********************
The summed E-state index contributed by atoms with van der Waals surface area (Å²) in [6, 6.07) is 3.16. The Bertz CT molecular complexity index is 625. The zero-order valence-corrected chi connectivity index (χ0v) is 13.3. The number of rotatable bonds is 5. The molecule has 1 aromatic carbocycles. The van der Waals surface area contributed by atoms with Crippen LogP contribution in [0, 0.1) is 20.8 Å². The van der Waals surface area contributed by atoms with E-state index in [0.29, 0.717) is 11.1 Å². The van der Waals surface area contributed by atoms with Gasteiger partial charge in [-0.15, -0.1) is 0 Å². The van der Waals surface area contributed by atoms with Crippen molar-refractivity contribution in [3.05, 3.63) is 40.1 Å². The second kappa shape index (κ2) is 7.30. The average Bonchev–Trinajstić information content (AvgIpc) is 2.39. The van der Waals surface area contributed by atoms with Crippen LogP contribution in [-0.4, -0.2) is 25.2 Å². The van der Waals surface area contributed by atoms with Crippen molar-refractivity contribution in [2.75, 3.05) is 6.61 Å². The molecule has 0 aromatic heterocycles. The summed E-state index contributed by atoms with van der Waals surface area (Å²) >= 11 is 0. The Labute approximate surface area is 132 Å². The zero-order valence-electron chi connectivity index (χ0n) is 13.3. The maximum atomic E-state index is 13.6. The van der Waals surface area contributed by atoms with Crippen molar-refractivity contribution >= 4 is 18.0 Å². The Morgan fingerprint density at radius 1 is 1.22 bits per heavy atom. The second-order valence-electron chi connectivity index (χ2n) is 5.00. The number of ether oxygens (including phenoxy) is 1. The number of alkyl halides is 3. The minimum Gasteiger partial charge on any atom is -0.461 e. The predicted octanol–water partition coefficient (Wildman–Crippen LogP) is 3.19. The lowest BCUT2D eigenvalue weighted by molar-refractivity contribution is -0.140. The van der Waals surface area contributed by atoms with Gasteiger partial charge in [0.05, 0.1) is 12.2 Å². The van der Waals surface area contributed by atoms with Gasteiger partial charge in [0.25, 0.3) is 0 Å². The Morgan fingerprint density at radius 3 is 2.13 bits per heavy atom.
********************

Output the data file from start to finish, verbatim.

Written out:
The summed E-state index contributed by atoms with van der Waals surface area (Å²) in [6, 6.07) is 3.16. The Bertz CT molecular complexity index is 625. The zero-order valence-corrected chi connectivity index (χ0v) is 13.3. The number of rotatable bonds is 5. The molecule has 1 aromatic carbocycles. The van der Waals surface area contributed by atoms with Crippen LogP contribution in [0, 0.1) is 20.8 Å². The van der Waals surface area contributed by atoms with E-state index in [0.29, 0.717) is 11.1 Å². The van der Waals surface area contributed by atoms with Gasteiger partial charge in [-0.15, -0.1) is 0 Å². The van der Waals surface area contributed by atoms with Crippen molar-refractivity contribution in [3.05, 3.63) is 40.1 Å². The second kappa shape index (κ2) is 7.30. The average Bonchev–Trinajstić information content (AvgIpc) is 2.39. The van der Waals surface area contributed by atoms with Crippen LogP contribution in [-0.4, -0.2) is 25.2 Å². The van der Waals surface area contributed by atoms with Crippen molar-refractivity contribution in [2.75, 3.05) is 6.61 Å². The molecule has 0 aromatic heterocycles. The summed E-state index contributed by atoms with van der Waals surface area (Å²) >= 11 is 0. The Labute approximate surface area is 132 Å². The zero-order valence-electron chi connectivity index (χ0n) is 13.3. The maximum atomic E-state index is 13.6. The van der Waals surface area contributed by atoms with Crippen molar-refractivity contribution >= 4 is 18.0 Å². The Morgan fingerprint density at radius 1 is 1.22 bits per heavy atom. The second-order valence-electron chi connectivity index (χ2n) is 5.00. The number of ether oxygens (including phenoxy) is 1. The number of alkyl halides is 3. The minimum Gasteiger partial charge on any atom is -0.461 e. The predicted octanol–water partition coefficient (Wildman–Crippen LogP) is 3.19. The lowest BCUT2D eigenvalue weighted by molar-refractivity contribution is -0.140. The van der Waals surface area contributed by atoms with Gasteiger partial charge in [0.05, 0.1) is 12.2 Å². The van der Waals surface area contributed by atoms with Gasteiger partial charge in [0.25, 0.3) is 0 Å². The Morgan fingerprint density at radius 3 is 2.13 bits per heavy atom.